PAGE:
Understanding Narcissism: The Many Faces of Deceit
Sunday, 25 Nov 2018

Understanding Narcissism: The Many Faces of Deceit

By Dr Becky Spelman

Everyone nowadays is familiar with the term narcissist, but not so much its roots. The word originates from Greek mythology and refers to Narcissus, famed for his incredible beauty, who one day, looking to admire his reflection in a body of water found he was unable to turn away. He remained, fixated with his image until he eventually withered and died. Thus, his name endures as a reference for extreme self-regard.

In the modern world, understanding narcissism has become increasingly difficult, due to its use as a byword for someone who might otherwise be described as having a healthy sense of self-worth. This is partly due to its use on reality T.V shows, ushering it into the lexicon of pop psychology, leading to its frequent misuse. The term has become devalued, applied too liberally and out of context in many cases.

The Mis-Conception

The truth is though, narcissism as a whole does encompass, and in some way apply to many of our personalities. However, as with all things in life, it doesn’t conform to definite shades of black and white. It operates on a spectrum, and as such, there are multiple shades of grey to contend with.

So what is it exactly? Let’s take a look at some definitions.

Narcissism can be defined as, ‘extreme selfishness, with a grandiose view of one’s own talents and a craving for admiration.’ It can also be characterised as a ‘self-centeredness arising from failure to distinguish the self from external objects,’ or, in other words, assigning too much of one’s identity to the acquisition of material wealth. A third and final definition cites ‘an excessive or erotic interest in oneself and one’s physical appearance,’ as in the example of Narcissus.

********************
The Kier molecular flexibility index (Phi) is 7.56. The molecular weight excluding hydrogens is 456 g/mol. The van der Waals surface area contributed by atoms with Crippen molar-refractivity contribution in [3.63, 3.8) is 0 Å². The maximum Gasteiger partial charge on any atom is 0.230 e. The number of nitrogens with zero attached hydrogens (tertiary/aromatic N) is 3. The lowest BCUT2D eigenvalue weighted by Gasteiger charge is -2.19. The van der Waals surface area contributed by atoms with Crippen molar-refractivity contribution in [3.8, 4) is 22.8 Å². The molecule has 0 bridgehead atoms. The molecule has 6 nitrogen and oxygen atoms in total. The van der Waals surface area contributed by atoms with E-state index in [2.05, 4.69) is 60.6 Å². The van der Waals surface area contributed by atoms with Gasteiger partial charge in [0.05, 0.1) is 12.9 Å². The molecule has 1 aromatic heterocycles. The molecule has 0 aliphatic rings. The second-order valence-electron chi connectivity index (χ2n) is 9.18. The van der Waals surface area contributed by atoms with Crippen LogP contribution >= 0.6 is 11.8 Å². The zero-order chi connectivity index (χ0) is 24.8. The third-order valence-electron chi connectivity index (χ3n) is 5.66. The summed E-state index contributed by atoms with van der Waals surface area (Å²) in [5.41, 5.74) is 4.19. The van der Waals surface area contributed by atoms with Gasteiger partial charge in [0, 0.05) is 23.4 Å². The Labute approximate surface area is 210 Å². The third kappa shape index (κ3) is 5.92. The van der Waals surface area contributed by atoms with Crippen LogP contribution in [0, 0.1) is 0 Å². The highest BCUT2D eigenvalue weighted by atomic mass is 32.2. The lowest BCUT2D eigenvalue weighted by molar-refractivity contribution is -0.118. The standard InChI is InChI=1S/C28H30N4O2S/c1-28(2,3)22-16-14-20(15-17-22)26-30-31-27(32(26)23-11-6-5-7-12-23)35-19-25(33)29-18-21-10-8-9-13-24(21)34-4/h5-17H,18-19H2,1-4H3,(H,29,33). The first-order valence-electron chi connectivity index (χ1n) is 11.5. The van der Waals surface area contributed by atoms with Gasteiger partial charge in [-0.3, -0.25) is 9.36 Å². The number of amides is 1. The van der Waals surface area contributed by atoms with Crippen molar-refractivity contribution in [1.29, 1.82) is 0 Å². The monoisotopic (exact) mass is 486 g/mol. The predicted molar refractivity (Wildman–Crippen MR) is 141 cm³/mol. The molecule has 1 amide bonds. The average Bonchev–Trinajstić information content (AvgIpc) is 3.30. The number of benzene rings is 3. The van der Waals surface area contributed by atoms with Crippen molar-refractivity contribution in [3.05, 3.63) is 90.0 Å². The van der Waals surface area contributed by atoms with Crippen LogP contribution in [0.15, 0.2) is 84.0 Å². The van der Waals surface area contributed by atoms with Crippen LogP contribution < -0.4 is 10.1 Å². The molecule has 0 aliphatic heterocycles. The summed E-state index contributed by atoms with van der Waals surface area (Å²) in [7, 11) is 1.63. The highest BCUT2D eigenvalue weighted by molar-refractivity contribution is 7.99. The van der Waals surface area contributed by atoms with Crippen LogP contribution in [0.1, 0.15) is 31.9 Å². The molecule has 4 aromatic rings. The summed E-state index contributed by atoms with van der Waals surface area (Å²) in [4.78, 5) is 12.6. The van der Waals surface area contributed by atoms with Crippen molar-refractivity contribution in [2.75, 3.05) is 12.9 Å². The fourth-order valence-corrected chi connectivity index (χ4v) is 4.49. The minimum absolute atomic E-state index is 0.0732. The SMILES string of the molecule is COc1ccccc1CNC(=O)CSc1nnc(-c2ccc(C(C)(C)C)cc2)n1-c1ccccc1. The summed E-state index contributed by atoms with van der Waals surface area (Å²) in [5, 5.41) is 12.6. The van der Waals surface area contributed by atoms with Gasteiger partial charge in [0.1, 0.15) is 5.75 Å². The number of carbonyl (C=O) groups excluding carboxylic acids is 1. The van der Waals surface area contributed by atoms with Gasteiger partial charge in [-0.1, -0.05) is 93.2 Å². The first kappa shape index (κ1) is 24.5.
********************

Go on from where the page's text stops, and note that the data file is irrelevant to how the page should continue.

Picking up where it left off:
The Narcissistic Scale

You can divide narcissism roughly into three levels of severity. These are:

Healthy Narcissism – This tag can be a little misleading, and where much of the confusion surrounding the trait compared to the condition can take root. ‘Healthy Narcissism,’ isn’t really narcissism at all in the way it is traditionally presented. It refers to having a healthy ego, positive self-image and the ability to function in society. Someone fitting this description is still capable of caring about others and displaying empathy while looking after their own interests. They might be a little larger than life, but you’d generally expect them to be good-hearted individuals.

A Narcissist Personality Type – Sitting somewhere in the middle of the spectrum, are those who display narcissistic traits, but are not necessary full-blown or pathological narcissists. This type of person may be the sort that many of us know; self-centred, obnoxious and vain with little to no regard for others. But they’re what you might consider a high-functioning narcissist; what they’re experiencing isn’t a mental illness. It’s more akin to a personality defect. The difference between this person and someone with a diagnosis of NPD, is, they probably still have the self-awareness to change – if they wanted to.

Narcissistic Personality Disorder (NPD) – On the far end of the spectrum lies the pathological narcissist, where the need for attention and validation is such it’s impaired the personality from functioning correctly. These are the rare case’s, accounting for 0.5-1% of the population, which is still a sizable number, relatively speaking. Owing to the reduced capacity to rationalise, and sense of superiority that characterises NPD, getting someone to admit they have a condition that requires treatment can be hard to initiate.

The Archetypes

There also exist a number of personality types that define the condition. The common assumption is that narcissism is an absolute with no variables, when, in fact, there are multiple ways in which it can manifest.

Grandiose – The classic type of narcissist we defer to when making generalisations about the subject; arrogant, ego-driven and forever seeking the attention of others. The defining trait that underpins all their actions is one of superiority. As such, they can often be found in positions of leadership, due to their dominant personalities, and ruthless decision-making. However, what serves them as a strength is also their greatest weakness. This archetype might attain positions of authority, but they rarely make great leaders, due to their inability to listen.